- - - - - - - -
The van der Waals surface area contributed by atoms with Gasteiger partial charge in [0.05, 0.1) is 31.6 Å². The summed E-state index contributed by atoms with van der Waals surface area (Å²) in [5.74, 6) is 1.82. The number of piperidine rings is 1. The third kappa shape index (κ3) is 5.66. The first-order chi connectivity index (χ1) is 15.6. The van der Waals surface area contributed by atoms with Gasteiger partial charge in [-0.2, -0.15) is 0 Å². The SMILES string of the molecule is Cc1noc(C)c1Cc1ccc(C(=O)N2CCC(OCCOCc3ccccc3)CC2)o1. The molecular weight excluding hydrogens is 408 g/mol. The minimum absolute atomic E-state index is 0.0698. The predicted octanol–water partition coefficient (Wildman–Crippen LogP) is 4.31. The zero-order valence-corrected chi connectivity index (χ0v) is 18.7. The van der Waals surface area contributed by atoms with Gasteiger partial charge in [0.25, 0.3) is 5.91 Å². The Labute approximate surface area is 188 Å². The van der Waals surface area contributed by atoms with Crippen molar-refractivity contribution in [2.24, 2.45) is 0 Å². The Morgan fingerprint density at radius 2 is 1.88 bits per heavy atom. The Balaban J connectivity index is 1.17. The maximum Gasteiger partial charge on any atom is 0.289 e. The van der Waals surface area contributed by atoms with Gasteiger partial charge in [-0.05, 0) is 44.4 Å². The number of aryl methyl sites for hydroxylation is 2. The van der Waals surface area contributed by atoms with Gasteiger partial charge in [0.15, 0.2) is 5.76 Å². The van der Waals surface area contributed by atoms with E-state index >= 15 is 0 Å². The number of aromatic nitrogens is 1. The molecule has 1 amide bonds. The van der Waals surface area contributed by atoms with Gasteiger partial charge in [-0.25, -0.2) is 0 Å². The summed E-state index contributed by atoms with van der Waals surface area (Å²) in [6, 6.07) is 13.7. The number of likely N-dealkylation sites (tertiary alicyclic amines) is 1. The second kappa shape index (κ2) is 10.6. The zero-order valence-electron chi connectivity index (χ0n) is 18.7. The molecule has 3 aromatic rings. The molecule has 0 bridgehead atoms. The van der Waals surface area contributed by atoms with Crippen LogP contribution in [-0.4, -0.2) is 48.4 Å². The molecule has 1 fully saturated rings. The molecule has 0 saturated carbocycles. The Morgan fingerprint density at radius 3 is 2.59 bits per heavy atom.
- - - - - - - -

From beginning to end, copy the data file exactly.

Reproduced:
The van der Waals surface area contributed by atoms with Gasteiger partial charge in [0.05, 0.1) is 31.6 Å². The summed E-state index contributed by atoms with van der Waals surface area (Å²) in [5.74, 6) is 1.82. The number of piperidine rings is 1. The third kappa shape index (κ3) is 5.66. The first-order chi connectivity index (χ1) is 15.6. The van der Waals surface area contributed by atoms with Gasteiger partial charge in [-0.2, -0.15) is 0 Å². The SMILES string of the molecule is Cc1noc(C)c1Cc1ccc(C(=O)N2CCC(OCCOCc3ccccc3)CC2)o1. The molecular weight excluding hydrogens is 408 g/mol. The minimum absolute atomic E-state index is 0.0698. The predicted octanol–water partition coefficient (Wildman–Crippen LogP) is 4.31. The zero-order valence-corrected chi connectivity index (χ0v) is 18.7. The van der Waals surface area contributed by atoms with Gasteiger partial charge in [0.25, 0.3) is 5.91 Å². The Labute approximate surface area is 188 Å². The van der Waals surface area contributed by atoms with Crippen molar-refractivity contribution in [2.24, 2.45) is 0 Å². The Morgan fingerprint density at radius 2 is 1.88 bits per heavy atom. The Balaban J connectivity index is 1.17. The maximum Gasteiger partial charge on any atom is 0.289 e. The van der Waals surface area contributed by atoms with Gasteiger partial charge in [-0.05, 0) is 44.4 Å². The number of aryl methyl sites for hydroxylation is 2. The van der Waals surface area contributed by atoms with Gasteiger partial charge in [0.15, 0.2) is 5.76 Å². The van der Waals surface area contributed by atoms with E-state index >= 15 is 0 Å². The number of aromatic nitrogens is 1. The molecule has 1 amide bonds. The van der Waals surface area contributed by atoms with Gasteiger partial charge in [-0.25, -0.2) is 0 Å². The summed E-state index contributed by atoms with van der Waals surface area (Å²) in [6, 6.07) is 13.7. The number of likely N-dealkylation sites (tertiary alicyclic amines) is 1. The second kappa shape index (κ2) is 10.6. The zero-order valence-electron chi connectivity index (χ0n) is 18.7. The molecule has 3 aromatic rings. The molecule has 0 bridgehead atoms. The van der Waals surface area contributed by atoms with Crippen LogP contribution in [-0.4, -0.2) is 48.4 Å². The molecule has 1 fully saturated rings. The molecule has 0 saturated carbocycles. The Morgan fingerprint density at radius 3 is 2.59 bits per heavy atom.